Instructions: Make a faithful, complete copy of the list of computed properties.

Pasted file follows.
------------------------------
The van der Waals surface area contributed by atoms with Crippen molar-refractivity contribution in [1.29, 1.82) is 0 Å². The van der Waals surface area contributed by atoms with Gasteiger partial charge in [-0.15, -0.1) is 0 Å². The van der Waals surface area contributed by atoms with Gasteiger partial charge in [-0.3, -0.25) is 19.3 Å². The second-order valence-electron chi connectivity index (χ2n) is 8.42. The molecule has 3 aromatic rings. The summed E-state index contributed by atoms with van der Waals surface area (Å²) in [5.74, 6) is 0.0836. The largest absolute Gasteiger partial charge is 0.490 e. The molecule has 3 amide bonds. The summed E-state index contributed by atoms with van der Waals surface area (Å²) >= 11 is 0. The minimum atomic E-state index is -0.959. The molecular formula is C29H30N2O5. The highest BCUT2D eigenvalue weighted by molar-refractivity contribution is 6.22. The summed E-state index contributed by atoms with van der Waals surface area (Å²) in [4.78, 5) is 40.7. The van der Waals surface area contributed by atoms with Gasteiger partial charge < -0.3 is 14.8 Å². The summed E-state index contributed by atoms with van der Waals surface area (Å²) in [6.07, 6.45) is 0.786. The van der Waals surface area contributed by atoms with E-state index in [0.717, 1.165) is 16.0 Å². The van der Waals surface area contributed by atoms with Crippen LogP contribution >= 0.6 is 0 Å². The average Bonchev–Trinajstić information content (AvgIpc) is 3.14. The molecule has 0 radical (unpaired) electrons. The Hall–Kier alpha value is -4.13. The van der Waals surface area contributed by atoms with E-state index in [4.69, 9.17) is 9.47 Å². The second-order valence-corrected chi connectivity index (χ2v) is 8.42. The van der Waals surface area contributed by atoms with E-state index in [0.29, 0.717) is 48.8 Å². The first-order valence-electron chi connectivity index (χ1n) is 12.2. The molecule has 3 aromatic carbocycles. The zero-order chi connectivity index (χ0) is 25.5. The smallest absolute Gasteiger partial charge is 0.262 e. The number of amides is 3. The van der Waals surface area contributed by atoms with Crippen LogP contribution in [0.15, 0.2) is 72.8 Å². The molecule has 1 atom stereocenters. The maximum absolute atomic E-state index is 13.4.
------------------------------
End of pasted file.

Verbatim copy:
The van der Waals surface area contributed by atoms with Crippen molar-refractivity contribution in [1.29, 1.82) is 0 Å². The van der Waals surface area contributed by atoms with Gasteiger partial charge in [-0.15, -0.1) is 0 Å². The van der Waals surface area contributed by atoms with Gasteiger partial charge in [-0.3, -0.25) is 19.3 Å². The second-order valence-electron chi connectivity index (χ2n) is 8.42. The molecule has 3 aromatic rings. The summed E-state index contributed by atoms with van der Waals surface area (Å²) in [5.74, 6) is 0.0836. The largest absolute Gasteiger partial charge is 0.490 e. The molecule has 3 amide bonds. The summed E-state index contributed by atoms with van der Waals surface area (Å²) >= 11 is 0. The minimum atomic E-state index is -0.959. The molecular formula is C29H30N2O5. The highest BCUT2D eigenvalue weighted by molar-refractivity contribution is 6.22. The summed E-state index contributed by atoms with van der Waals surface area (Å²) in [4.78, 5) is 40.7. The van der Waals surface area contributed by atoms with Gasteiger partial charge < -0.3 is 14.8 Å². The summed E-state index contributed by atoms with van der Waals surface area (Å²) in [6.07, 6.45) is 0.786. The van der Waals surface area contributed by atoms with E-state index in [0.717, 1.165) is 16.0 Å². The van der Waals surface area contributed by atoms with Crippen LogP contribution >= 0.6 is 0 Å². The average Bonchev–Trinajstić information content (AvgIpc) is 3.14. The molecule has 0 radical (unpaired) electrons. The Hall–Kier alpha value is -4.13. The van der Waals surface area contributed by atoms with E-state index in [4.69, 9.17) is 9.47 Å². The second-order valence-corrected chi connectivity index (χ2v) is 8.42. The van der Waals surface area contributed by atoms with E-state index in [0.29, 0.717) is 48.8 Å². The first-order valence-electron chi connectivity index (χ1n) is 12.2. The molecule has 3 aromatic carbocycles. The zero-order chi connectivity index (χ0) is 25.5. The smallest absolute Gasteiger partial charge is 0.262 e. The number of amides is 3. The van der Waals surface area contributed by atoms with Crippen LogP contribution in [0.15, 0.2) is 72.8 Å². The molecule has 1 atom stereocenters. The maximum absolute atomic E-state index is 13.4.